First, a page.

Glad to see the thread inspires interest I freely admit that Tyson scored a steady string of victories over fringe contenders through the 1990s. I mean, I wrote a profile of his career in this period and could hardly escape wins over the Brunos, Bothas and Norrises of the world. The thing a Tyson-lover needs to recognize is that without that, Tyson could not even get on a list of top fighters in the 1990s. However, that alone does not earn a high ranking spot. Let's face it: Tyson only fought Top 5 type fighters twice: Holyfield and Lewis. He plainly only took the Lewis fight to earn a big payday. Tyson's whole career in the 1990s was defined by cherry-picking and avoiding anyone who could pose a threat to him unless the fight paid very, very well. He could only do this because of his existing persona. I don't hold it against him, but I don't read anything more into it than what it is. P.S. Since this started, I got to Ike Ibeabuchi, David Tua, and Chris Byrd.
When I think of phrases like "anvil-jawed" or "concrete chin" I always equate those with being at least one full notch above simply being able to take a punch. The guy in question should have a skull so tough that eating punches counts as part of his ring generalship. So, keeping that in mind... Marvin Hagler is the guy who brought us the dictum that in a battle of punches, it is the guy who catches best who wins. "Destruct and Destruction" was a hard man to hurt. Ray Mercer had a chin so tough that, in his prime, he ate Lennox Lewis's best shots, and Evander Holyfield could only drop him by busting his ribs (and not his head)! In his prime, Julio Cesar Chavez also had an outstanding chin. George Chuvalo's durability was legendary.
Bonavena was one of the solid contenders who made the era so special. It really was a time span that was deep with talent, although many of them would be cruiserweights today. So here is a question: Larry Holmes came in at the end of this period. He got the last good fight out of Ken Norton, and a couple of bouts in with Earnie Shavers. How do you think he would have done if he had been four or five years older, and therefore could have mixed it up with the Golden Age generation in their heyday? Holmes vs. Lyle; Holmes vs. Foreman; Holmes vs. Quarry? And so on...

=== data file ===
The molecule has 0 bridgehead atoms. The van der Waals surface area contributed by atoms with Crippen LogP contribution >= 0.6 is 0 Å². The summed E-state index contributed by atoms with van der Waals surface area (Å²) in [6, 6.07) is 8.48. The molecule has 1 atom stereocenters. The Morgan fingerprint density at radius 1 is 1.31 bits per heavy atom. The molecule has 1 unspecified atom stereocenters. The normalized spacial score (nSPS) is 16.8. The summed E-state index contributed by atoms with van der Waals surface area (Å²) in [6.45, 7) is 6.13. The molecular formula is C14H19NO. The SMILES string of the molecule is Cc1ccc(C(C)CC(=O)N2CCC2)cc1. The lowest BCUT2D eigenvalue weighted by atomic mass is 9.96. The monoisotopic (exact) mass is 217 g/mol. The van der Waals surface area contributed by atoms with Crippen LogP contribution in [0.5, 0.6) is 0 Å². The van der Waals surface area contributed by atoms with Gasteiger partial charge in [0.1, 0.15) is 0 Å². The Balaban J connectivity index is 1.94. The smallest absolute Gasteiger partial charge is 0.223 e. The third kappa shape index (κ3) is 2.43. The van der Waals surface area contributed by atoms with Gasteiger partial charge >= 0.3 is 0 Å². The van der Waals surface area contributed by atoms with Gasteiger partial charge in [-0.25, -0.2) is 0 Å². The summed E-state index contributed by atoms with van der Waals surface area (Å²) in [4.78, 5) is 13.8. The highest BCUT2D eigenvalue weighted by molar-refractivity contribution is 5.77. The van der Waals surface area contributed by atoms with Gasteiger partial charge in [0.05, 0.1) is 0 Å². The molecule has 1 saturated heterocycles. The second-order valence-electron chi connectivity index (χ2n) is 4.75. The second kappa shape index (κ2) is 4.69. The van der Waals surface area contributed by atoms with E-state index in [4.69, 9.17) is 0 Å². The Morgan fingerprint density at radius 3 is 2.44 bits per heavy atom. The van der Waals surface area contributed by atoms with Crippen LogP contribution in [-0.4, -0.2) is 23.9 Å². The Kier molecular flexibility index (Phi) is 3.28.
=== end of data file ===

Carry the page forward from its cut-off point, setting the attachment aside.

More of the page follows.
Sven Ottke had a weak chin. The guy got knocked out cold by his wife.
Floyd Patterson certainly was "chinny." I wouldn't say he had a glass jaw, but he was below average in that respect.
I think Naseem Hamed's problem wasn't that he had a glass jaw. Instead, much like Felix Trinidad, he had bad balance. If you clipped him at the right time, he would fall right over. He was rarely ever truly hurt. He just became overbalanced.
Tommy Hearns lost his ability to take a punch as he went higher on the scales. At welterweight he had a good (not great) chin, but merely average at middleweight and worse above that.
Bruce Seldon isn't even a fringe contender, and everyone who was there at the time bemoaned that he was able to win a world title in the first place. Bruno, Savarese, Botha, Mathis, etc. were all fringe contenders. If any of them ever peeked into the Top 10, it was just barely, and none ever beat a Top 5 fighter. Botha, since you mention him, had his best performance drawing Shannon Briggs, another fringe contender. Tyson's merits during the first half of his career can be argued, but in the second half ... before going to jail he beat Donovan Ruddock twice (who basically lost all his big fights), and then got soundly defeated by Holyfield and Lewis. In the era under consideration, he was a contender based on beating so many fringe contenders, but it is pretty clear that whenever he left that safety zone, he got his ass whomped. I've since written this piece about Ike Ibeabuchi. Enjoy!
I beg to differ. I will take up just Evander Holyfield, who was of a size that would have matched up well against the heavies of the 1960s and 1970s (the unarguable Golden Age of the division), rather than a giant like Lewis or Bowe. I'd give Holyfield even odds or better against the likes of Earnie Shavers, Ron Lyle, the older Floyd Patterson of the late 1960s and early 1970s, Jimmy Ellis, Jimmy Young, Oscar Bonavena, George Chuvalo, and even Jerry Quarry and Ken Norton. Was Holyfield in the same league as Ali or the late 20s Joe Frazier? Nope, but few are.
About Mercer: I'm of the school that if a fighter's stock goes up in a loss, that loss obviously isn't of the same caliber as getting a spanking. Mercer had some good wins and some good losses. On the basis of both, he certainly deserves a spot in the middle.